Jane Got a Gun
Natalie Portman heads to the Old West in Gavin O’Connor’s Jane Got a Gun to play a woman trying to defend her husband from a gang bent on killing him.
I’ll preface this by saying that I’m not a huge fan of Westerns so my opinion might have been coloured by this but I have tried to be as far as I can on the merits this has as a film.
The lead character, Jane (Natalie Portman) is really well put together. She is a strong character who also manages to be vulnerable without this making her seem weak. Jane is fully able to conduct herself in a way that helps her survive in this harsh world and definitely has plenty of agency in the story. Natalie Portman plays her wonderfully as she strikes a balances between strength and vulnerability in a way that never stops being believable. The physicality to Natalie Portman’s performance makes it believable that she knows what she is doing.
Jane’s relationship with her ex fiancé Dan (Joel Edgerton) is one of the strongest parts of the film. There’s plenty of history there and a gulf between them that is clearly established. Joel Edgerton does a really good job here; successfully conveying the awkwardness of having to help defend Jane’s current husband Bill (Noel Emmerich).
The setup seems fairly solid as it lends itself well to the home invasion idea along with the brutal violence that many associate with this time period. Unfortunately it never quite comes together as the action feels disjointed and when it does appear it feels over too quickly. Some sequences are really good such as the home invasion sequence but the film takes too long to get there.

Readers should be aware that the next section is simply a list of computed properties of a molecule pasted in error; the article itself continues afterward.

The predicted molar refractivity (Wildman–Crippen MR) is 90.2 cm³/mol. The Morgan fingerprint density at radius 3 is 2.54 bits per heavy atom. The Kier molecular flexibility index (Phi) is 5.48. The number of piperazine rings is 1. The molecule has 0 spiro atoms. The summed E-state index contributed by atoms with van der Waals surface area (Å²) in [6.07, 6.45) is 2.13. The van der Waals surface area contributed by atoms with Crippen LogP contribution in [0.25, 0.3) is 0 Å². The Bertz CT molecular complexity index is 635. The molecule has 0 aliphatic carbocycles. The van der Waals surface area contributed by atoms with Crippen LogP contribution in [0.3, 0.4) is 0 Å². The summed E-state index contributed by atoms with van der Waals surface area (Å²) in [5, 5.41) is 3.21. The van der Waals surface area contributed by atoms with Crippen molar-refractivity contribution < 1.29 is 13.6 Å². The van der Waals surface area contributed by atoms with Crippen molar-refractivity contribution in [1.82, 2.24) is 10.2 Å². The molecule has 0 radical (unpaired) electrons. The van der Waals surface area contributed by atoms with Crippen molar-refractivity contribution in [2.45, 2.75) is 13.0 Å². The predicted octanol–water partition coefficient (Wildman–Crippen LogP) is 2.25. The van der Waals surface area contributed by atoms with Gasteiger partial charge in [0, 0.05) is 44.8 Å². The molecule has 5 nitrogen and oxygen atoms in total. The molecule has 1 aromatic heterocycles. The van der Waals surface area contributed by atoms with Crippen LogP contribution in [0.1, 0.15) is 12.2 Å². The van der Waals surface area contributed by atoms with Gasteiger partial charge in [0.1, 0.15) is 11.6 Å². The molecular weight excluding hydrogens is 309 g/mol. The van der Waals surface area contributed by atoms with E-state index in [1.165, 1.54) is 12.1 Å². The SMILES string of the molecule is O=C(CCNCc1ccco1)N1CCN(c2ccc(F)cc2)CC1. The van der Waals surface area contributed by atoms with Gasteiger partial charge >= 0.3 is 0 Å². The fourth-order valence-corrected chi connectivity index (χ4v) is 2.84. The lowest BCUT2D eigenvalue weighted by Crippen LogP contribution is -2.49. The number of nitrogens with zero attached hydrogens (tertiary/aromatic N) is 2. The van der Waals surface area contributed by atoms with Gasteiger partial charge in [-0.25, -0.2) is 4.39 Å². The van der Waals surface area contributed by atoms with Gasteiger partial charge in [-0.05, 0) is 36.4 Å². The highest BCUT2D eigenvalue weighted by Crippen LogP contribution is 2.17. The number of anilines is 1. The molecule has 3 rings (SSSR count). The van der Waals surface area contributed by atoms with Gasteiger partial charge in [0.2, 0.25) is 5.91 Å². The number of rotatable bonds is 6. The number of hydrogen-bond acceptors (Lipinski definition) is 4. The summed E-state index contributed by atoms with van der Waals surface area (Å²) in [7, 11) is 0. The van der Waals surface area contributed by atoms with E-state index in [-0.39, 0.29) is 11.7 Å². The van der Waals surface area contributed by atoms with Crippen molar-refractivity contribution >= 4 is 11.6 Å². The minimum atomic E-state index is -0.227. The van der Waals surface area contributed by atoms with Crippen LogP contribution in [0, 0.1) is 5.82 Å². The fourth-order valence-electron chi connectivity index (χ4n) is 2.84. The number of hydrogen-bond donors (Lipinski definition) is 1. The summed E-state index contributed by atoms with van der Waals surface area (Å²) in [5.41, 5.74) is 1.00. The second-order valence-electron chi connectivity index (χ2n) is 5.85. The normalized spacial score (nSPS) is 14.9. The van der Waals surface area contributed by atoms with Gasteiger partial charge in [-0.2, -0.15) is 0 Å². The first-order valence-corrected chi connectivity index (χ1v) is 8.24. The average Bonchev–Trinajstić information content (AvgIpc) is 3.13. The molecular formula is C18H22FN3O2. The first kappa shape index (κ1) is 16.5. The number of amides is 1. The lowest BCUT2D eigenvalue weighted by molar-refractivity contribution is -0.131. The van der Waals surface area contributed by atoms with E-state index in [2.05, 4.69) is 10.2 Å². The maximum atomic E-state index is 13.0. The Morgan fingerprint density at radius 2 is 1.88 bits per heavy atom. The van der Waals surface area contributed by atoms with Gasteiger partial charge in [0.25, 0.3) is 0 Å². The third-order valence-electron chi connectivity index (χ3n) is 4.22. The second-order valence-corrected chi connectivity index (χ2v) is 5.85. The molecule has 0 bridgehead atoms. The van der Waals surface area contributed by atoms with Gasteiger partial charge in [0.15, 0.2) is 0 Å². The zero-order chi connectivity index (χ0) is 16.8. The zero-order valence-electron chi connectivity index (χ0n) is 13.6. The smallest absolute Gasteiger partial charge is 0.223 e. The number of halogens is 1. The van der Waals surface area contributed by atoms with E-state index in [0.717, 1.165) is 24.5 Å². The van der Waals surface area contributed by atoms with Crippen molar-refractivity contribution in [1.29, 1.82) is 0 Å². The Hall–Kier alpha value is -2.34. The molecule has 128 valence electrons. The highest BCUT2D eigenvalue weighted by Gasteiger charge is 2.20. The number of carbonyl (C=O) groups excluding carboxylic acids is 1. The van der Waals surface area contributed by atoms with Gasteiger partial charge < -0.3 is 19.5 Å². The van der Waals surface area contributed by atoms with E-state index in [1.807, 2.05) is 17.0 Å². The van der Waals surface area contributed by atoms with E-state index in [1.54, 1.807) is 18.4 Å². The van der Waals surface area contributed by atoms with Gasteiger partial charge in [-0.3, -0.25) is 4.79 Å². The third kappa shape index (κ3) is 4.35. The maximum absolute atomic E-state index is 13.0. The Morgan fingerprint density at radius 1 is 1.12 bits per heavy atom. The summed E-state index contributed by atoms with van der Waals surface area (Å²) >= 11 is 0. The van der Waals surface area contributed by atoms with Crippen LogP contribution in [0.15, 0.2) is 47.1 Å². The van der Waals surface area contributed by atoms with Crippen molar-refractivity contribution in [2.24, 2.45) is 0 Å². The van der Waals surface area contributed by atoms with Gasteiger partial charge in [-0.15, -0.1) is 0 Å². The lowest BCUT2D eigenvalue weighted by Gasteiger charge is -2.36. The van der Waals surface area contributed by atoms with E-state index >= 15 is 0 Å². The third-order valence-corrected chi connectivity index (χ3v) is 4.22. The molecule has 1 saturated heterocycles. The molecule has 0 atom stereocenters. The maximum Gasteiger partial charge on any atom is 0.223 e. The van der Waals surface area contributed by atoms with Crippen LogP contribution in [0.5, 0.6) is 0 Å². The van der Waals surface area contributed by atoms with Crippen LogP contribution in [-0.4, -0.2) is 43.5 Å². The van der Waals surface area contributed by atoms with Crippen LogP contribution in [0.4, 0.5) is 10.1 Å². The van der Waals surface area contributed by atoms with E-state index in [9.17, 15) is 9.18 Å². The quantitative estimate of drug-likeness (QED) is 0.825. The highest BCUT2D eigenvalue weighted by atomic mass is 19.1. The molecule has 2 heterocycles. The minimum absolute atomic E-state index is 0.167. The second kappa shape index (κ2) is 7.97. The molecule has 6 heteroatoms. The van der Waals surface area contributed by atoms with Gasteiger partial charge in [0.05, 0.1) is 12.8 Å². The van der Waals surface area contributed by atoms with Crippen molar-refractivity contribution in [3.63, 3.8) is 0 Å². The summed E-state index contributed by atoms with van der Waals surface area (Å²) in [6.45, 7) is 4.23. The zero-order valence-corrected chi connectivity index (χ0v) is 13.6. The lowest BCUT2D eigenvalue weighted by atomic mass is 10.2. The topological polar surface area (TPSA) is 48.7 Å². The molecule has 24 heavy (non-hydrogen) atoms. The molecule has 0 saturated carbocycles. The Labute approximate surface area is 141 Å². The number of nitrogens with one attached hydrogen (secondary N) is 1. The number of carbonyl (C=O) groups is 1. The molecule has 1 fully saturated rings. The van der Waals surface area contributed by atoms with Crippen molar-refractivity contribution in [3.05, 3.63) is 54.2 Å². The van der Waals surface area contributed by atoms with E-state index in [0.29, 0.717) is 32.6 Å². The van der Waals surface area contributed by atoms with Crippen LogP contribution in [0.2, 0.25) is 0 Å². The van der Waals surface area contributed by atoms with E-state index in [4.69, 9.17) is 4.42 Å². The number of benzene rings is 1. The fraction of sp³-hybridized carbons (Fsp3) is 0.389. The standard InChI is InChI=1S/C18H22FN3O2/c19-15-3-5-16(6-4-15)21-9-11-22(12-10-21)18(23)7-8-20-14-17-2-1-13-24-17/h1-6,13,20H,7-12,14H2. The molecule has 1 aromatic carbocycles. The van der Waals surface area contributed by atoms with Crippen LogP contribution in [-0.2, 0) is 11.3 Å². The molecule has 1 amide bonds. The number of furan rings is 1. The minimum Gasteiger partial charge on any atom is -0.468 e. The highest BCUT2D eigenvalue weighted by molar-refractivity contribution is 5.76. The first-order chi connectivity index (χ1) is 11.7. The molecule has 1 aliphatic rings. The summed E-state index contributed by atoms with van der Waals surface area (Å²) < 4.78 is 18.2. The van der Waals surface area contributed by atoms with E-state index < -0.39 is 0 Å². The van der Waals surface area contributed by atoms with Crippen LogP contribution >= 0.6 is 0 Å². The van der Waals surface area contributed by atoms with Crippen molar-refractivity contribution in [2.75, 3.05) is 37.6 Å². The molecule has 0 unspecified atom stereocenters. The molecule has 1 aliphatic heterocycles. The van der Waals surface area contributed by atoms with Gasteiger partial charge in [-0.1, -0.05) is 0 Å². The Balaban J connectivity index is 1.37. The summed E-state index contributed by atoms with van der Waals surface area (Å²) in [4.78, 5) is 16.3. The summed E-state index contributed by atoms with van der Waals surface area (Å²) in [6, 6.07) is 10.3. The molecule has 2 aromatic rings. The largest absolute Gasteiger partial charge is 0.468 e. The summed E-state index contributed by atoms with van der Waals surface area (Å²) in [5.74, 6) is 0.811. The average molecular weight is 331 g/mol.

Part of the problem is the way that how everything led to this was told. Most of the story is relayed through disjointed flashbacks that completely drag the pace of the film down. It would have been worse if the history hadn’t been conveyed in some way but I never felt the necessary emotional connection that would have made these work. In a lot of ways they felt like a tick-box exercise to convey the information needed before moving onto something else. The performances of the actors help sell these but there’s not a lot to work with on the whole.
The villain of the film, Colin McCann (Ewan McGregor) was pretty limp. I’m not sure if this was down to the writing or McGregor’s performance but either way his presence left a lot to be desired. For whatever reason I never felt that he was a solid threat to Jane and Dan. I also never bought into his reasons for going after Jane and her family. It’s baffling that so much time was spent establishing Jane’s prior relationship with Dan but so little time was spent developing Colin and his reasons for going after them. I get the impression that Colin was supposed to be a character that the audience should hate but I never saw him as anything more than a minor inconvenience. McGregor’s performance definitely lacks any degree of menace.
In general the film looks really good. I found that the time period was brought to life nicely and we see lots of barren landscapes that reinforce the isolation that people would feel in this time. The action sequences are really well shot and some of the violence is really brutal in places.
An unenjoyable film that is dragged down by dull flashbacks and an unengaging villain. Natalie Portman and Joel Edgerton are particularly good in their roles with special attention to be given to Natalie Portman for balancing strength and vulnerability nearly perfectly. Ewan McGregor lacks the necessary menace as villains go and the film takes far too long to get to the admittedly well executed action sequences.
- Natalie Portman’s strong yet vulnerable performance along with Joel Edgerton’s equally impressive acting
- well executed action sequences
- flashbacks that drag down the story
- an unengaging villain
- sloppy pacing